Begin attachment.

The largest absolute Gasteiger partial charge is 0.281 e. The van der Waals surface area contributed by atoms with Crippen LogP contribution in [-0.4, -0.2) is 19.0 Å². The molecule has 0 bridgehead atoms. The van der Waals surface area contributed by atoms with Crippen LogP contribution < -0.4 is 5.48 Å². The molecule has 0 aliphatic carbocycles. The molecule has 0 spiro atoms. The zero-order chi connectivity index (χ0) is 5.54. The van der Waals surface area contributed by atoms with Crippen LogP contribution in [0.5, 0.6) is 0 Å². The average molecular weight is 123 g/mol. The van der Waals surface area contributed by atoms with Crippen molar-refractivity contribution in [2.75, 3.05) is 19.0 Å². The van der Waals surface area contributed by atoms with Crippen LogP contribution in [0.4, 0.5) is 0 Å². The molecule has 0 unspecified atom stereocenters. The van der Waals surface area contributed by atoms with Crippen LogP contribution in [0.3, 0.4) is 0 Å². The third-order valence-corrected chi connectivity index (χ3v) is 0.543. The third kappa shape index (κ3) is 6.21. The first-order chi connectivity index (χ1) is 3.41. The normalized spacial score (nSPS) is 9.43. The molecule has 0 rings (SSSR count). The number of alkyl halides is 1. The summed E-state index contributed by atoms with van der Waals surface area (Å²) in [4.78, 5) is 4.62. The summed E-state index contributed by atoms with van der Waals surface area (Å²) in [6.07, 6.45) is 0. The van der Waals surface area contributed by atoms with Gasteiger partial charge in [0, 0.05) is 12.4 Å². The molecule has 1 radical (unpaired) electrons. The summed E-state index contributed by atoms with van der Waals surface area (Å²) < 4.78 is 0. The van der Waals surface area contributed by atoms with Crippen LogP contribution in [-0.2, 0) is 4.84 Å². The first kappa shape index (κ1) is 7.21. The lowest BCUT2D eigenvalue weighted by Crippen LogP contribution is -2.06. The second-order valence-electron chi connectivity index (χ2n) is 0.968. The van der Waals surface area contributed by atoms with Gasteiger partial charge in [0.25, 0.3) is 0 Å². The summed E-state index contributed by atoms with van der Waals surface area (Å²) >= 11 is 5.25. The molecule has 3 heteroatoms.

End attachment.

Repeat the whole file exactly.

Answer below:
The largest absolute Gasteiger partial charge is 0.281 e. The van der Waals surface area contributed by atoms with Crippen LogP contribution in [-0.4, -0.2) is 19.0 Å². The molecule has 0 bridgehead atoms. The van der Waals surface area contributed by atoms with Crippen LogP contribution < -0.4 is 5.48 Å². The molecule has 0 aliphatic carbocycles. The molecule has 0 spiro atoms. The zero-order chi connectivity index (χ0) is 5.54. The van der Waals surface area contributed by atoms with Crippen LogP contribution in [0.5, 0.6) is 0 Å². The average molecular weight is 123 g/mol. The van der Waals surface area contributed by atoms with Crippen molar-refractivity contribution in [2.75, 3.05) is 19.0 Å². The van der Waals surface area contributed by atoms with Crippen LogP contribution in [0.4, 0.5) is 0 Å². The molecule has 0 unspecified atom stereocenters. The van der Waals surface area contributed by atoms with Crippen LogP contribution in [0.3, 0.4) is 0 Å². The third-order valence-corrected chi connectivity index (χ3v) is 0.543. The third kappa shape index (κ3) is 6.21. The first-order chi connectivity index (χ1) is 3.41. The normalized spacial score (nSPS) is 9.43. The molecule has 0 rings (SSSR count). The number of alkyl halides is 1. The summed E-state index contributed by atoms with van der Waals surface area (Å²) in [4.78, 5) is 4.62. The summed E-state index contributed by atoms with van der Waals surface area (Å²) in [6.07, 6.45) is 0. The van der Waals surface area contributed by atoms with Gasteiger partial charge in [0, 0.05) is 12.4 Å². The molecule has 1 radical (unpaired) electrons. The summed E-state index contributed by atoms with van der Waals surface area (Å²) < 4.78 is 0. The van der Waals surface area contributed by atoms with Crippen LogP contribution in [-0.2, 0) is 4.84 Å². The first kappa shape index (κ1) is 7.21. The lowest BCUT2D eigenvalue weighted by Crippen LogP contribution is -2.06. The second-order valence-electron chi connectivity index (χ2n) is 0.968. The van der Waals surface area contributed by atoms with Gasteiger partial charge in [0.25, 0.3) is 0 Å². The summed E-state index contributed by atoms with van der Waals surface area (Å²) >= 11 is 5.25. The molecule has 3 heteroatoms.